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“I don’t have a pick, since the Dolphins aren’t in it.”
Football is something of a passion for Marshall Leeds, so the Super Bowl seemed a good place to start the interview.
But as usual, the gregarious group chairman and CEO of Summit Financial Services was ready to surprise. Jumping on his smartphone, he began looking for legendary Miami Dolphins coach Don Shula’s pick as a proxy, as Shula just happens to be Summit’s company spokesman.
“I was just celebrating the 40th anniversary of the 1972 undefeated Miami Dolphins with Shula, one other person and the team,” Leeds (right) nonchalantly told AdvisorOne on Tuesday at FSI’s OneVoice Conference in San Diego.
“Don Shula hasn’t given his pick yet,” he added after a quick search.
Turning to the independent broker-dealer industry and the issues it faces, Leeds noted that it’s his 30th year in the business.
“You know, I’m very direct,” he stated, somewhat obviously. “When I started, everyone gave 90% payouts and nothing up front. That was a great model, but now we’ve taken a great model and made it lopsided.”
He added that “we make less and advisors expect more. We created margin compression. It only results in less service for advisors, so it’s a lesson in being careful what you wish for.”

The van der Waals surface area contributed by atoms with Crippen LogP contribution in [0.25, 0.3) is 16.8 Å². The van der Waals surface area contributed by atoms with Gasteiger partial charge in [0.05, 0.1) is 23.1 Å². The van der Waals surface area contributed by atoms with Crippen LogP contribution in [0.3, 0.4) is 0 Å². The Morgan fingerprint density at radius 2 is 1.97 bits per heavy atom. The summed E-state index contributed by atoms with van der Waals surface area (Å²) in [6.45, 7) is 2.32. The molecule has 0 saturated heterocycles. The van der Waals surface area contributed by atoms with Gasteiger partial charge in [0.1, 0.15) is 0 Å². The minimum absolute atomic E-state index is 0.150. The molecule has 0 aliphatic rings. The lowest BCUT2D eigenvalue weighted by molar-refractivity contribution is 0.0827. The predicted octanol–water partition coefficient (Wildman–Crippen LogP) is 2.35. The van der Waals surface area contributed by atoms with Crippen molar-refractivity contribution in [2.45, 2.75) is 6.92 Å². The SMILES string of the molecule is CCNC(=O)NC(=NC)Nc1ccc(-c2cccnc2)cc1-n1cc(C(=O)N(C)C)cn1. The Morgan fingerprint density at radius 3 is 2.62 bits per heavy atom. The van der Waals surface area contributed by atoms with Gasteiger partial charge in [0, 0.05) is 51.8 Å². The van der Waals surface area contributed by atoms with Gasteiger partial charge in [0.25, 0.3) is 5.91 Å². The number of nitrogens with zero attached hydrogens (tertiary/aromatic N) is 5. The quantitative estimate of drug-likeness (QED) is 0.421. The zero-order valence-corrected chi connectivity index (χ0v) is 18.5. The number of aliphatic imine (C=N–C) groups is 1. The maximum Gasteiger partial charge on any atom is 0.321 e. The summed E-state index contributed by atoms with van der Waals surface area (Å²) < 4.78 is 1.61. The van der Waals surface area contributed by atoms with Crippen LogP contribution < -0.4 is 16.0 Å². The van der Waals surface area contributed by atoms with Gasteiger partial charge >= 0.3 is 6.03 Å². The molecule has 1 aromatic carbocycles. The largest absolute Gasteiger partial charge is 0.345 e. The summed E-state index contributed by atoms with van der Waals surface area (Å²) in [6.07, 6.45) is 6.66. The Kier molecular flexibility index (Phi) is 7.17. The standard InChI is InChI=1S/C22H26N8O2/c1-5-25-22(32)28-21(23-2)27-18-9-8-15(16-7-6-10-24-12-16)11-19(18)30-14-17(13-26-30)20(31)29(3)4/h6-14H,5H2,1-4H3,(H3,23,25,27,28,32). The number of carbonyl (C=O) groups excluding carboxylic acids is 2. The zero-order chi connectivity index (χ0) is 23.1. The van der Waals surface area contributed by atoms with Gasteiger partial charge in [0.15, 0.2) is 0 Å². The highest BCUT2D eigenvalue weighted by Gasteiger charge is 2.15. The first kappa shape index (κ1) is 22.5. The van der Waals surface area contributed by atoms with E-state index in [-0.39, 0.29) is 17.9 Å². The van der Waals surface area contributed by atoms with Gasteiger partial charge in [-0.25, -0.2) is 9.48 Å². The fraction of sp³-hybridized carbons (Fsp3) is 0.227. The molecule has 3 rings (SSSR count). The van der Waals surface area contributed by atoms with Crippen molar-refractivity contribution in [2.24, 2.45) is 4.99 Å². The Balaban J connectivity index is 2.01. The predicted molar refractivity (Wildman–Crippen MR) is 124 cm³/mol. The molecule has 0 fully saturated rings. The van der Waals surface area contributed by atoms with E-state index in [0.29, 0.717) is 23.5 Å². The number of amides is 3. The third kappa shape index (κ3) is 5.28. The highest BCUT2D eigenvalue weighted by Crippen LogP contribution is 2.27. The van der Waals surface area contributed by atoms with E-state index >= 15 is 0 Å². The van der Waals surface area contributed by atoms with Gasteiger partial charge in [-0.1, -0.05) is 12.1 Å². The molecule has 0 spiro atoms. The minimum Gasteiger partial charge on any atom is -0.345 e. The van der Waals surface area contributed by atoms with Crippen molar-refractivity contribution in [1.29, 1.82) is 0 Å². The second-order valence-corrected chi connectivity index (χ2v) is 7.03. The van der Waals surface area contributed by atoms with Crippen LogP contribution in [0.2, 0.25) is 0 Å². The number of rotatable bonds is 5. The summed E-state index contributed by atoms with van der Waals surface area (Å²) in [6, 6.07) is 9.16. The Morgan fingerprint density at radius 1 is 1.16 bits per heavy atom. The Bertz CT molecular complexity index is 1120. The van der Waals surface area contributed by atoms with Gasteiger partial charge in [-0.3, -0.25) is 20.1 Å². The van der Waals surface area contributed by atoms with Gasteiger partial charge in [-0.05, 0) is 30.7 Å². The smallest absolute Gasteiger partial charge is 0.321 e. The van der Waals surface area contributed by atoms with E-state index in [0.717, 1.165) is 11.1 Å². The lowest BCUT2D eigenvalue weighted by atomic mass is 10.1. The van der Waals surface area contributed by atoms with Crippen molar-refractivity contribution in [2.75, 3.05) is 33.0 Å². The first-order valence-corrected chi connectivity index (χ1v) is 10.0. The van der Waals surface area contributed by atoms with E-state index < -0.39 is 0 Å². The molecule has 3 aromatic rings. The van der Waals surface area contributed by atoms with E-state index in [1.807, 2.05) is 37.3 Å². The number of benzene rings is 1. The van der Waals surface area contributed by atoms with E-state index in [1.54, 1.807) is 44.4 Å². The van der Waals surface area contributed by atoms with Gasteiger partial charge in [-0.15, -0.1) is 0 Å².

As a solution, “everyone is coming up with their own proprietary products to get those margins back. You can’t tell me your money managers will do better than the best money managers in the world.”
As for regulation, Leeds was also direct.
“It’s a simple issue for me. Like the Obama tax, it’s here to stay, just deal with it. It’s a cost of doing business.”
When meeting with other CEOs at the conference, he said, he asked them what their No. 1 issue was for 2013.
“The answer is always to drive recruiting,” he said. “The No. 1 issue should be retention if an advisor leaves a firm; 99% of the time it’s the firm’s fault, shame on you. If you bring a guy in, he’ll do 70% of his business in the first year. You’re already in the whole for those transition costs. It will take two years to replace that production.”
He noted the firm has 320 advisors, and they average more than $300,000 in GDC.
“We are actually under in the average age of our advisors,” Leeds concluded. “The industry average age is 52, but our average age is 49. We mainly a recruiting are advisors from other independent broker dealers, which is a perfect example of them not getting what they were promised.”
Check out complete conference coverage at AdvisorOne’s FSI OneVoice 2013 enhanced landing page.